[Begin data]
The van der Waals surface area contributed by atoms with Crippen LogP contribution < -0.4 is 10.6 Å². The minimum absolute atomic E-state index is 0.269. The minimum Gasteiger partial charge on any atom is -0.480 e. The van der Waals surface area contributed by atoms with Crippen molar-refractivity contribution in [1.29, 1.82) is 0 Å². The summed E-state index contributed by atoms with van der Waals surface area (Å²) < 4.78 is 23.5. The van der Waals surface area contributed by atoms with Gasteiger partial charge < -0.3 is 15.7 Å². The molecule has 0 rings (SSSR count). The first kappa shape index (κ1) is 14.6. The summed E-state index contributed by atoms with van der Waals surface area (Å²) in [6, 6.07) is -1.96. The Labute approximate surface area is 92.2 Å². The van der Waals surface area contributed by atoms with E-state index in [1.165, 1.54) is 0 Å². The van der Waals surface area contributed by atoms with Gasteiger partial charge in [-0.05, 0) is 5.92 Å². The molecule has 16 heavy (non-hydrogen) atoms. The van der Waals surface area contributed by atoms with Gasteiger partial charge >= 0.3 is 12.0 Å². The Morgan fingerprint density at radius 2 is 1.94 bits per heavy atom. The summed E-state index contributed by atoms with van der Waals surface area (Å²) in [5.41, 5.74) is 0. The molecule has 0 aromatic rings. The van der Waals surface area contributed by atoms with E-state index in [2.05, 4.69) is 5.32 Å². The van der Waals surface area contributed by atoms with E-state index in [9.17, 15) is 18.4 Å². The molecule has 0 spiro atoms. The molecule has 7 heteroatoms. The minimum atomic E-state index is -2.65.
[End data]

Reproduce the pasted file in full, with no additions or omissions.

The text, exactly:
The van der Waals surface area contributed by atoms with Crippen LogP contribution < -0.4 is 10.6 Å². The minimum absolute atomic E-state index is 0.269. The minimum Gasteiger partial charge on any atom is -0.480 e. The van der Waals surface area contributed by atoms with Crippen molar-refractivity contribution in [1.29, 1.82) is 0 Å². The summed E-state index contributed by atoms with van der Waals surface area (Å²) < 4.78 is 23.5. The van der Waals surface area contributed by atoms with Gasteiger partial charge < -0.3 is 15.7 Å². The molecule has 0 rings (SSSR count). The first kappa shape index (κ1) is 14.6. The summed E-state index contributed by atoms with van der Waals surface area (Å²) in [6, 6.07) is -1.96. The Labute approximate surface area is 92.2 Å². The van der Waals surface area contributed by atoms with E-state index in [1.165, 1.54) is 0 Å². The van der Waals surface area contributed by atoms with Gasteiger partial charge in [-0.05, 0) is 5.92 Å². The molecule has 16 heavy (non-hydrogen) atoms. The van der Waals surface area contributed by atoms with Gasteiger partial charge >= 0.3 is 12.0 Å². The Morgan fingerprint density at radius 2 is 1.94 bits per heavy atom. The summed E-state index contributed by atoms with van der Waals surface area (Å²) in [5.41, 5.74) is 0. The molecule has 0 aromatic rings. The van der Waals surface area contributed by atoms with E-state index in [2.05, 4.69) is 5.32 Å². The van der Waals surface area contributed by atoms with E-state index in [9.17, 15) is 18.4 Å². The molecule has 0 spiro atoms. The molecule has 7 heteroatoms. The minimum atomic E-state index is -2.65.